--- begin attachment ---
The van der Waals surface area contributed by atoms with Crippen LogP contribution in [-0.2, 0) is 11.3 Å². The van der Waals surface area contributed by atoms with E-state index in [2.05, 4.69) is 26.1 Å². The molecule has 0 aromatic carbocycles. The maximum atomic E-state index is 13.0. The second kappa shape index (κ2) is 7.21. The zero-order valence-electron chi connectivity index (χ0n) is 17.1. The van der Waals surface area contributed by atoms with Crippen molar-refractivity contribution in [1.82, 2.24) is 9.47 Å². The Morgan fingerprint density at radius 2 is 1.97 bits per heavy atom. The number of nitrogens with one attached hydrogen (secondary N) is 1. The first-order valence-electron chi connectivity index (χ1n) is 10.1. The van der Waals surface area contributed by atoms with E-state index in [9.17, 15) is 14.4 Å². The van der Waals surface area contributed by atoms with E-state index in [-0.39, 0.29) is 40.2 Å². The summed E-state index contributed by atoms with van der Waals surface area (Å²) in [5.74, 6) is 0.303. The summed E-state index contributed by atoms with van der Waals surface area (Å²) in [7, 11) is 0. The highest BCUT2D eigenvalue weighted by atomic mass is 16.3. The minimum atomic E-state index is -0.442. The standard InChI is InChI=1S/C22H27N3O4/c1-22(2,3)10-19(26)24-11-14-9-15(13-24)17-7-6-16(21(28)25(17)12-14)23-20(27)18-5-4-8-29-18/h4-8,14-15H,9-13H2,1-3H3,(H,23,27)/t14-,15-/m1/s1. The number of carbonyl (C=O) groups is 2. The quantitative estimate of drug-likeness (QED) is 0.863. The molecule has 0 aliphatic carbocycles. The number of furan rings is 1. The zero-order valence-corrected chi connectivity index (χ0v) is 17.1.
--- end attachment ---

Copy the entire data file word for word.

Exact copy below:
The van der Waals surface area contributed by atoms with Crippen LogP contribution in [-0.2, 0) is 11.3 Å². The van der Waals surface area contributed by atoms with E-state index in [2.05, 4.69) is 26.1 Å². The molecule has 0 aromatic carbocycles. The maximum atomic E-state index is 13.0. The second kappa shape index (κ2) is 7.21. The zero-order valence-electron chi connectivity index (χ0n) is 17.1. The van der Waals surface area contributed by atoms with Crippen molar-refractivity contribution in [1.82, 2.24) is 9.47 Å². The Morgan fingerprint density at radius 2 is 1.97 bits per heavy atom. The number of nitrogens with one attached hydrogen (secondary N) is 1. The first-order valence-electron chi connectivity index (χ1n) is 10.1. The van der Waals surface area contributed by atoms with E-state index in [9.17, 15) is 14.4 Å². The van der Waals surface area contributed by atoms with E-state index in [-0.39, 0.29) is 40.2 Å². The summed E-state index contributed by atoms with van der Waals surface area (Å²) in [5.74, 6) is 0.303. The summed E-state index contributed by atoms with van der Waals surface area (Å²) in [7, 11) is 0. The highest BCUT2D eigenvalue weighted by atomic mass is 16.3. The minimum atomic E-state index is -0.442. The standard InChI is InChI=1S/C22H27N3O4/c1-22(2,3)10-19(26)24-11-14-9-15(13-24)17-7-6-16(21(28)25(17)12-14)23-20(27)18-5-4-8-29-18/h4-8,14-15H,9-13H2,1-3H3,(H,23,27)/t14-,15-/m1/s1. The number of carbonyl (C=O) groups is 2. The quantitative estimate of drug-likeness (QED) is 0.863. The molecule has 0 aliphatic carbocycles. The number of furan rings is 1. The zero-order valence-corrected chi connectivity index (χ0v) is 17.1.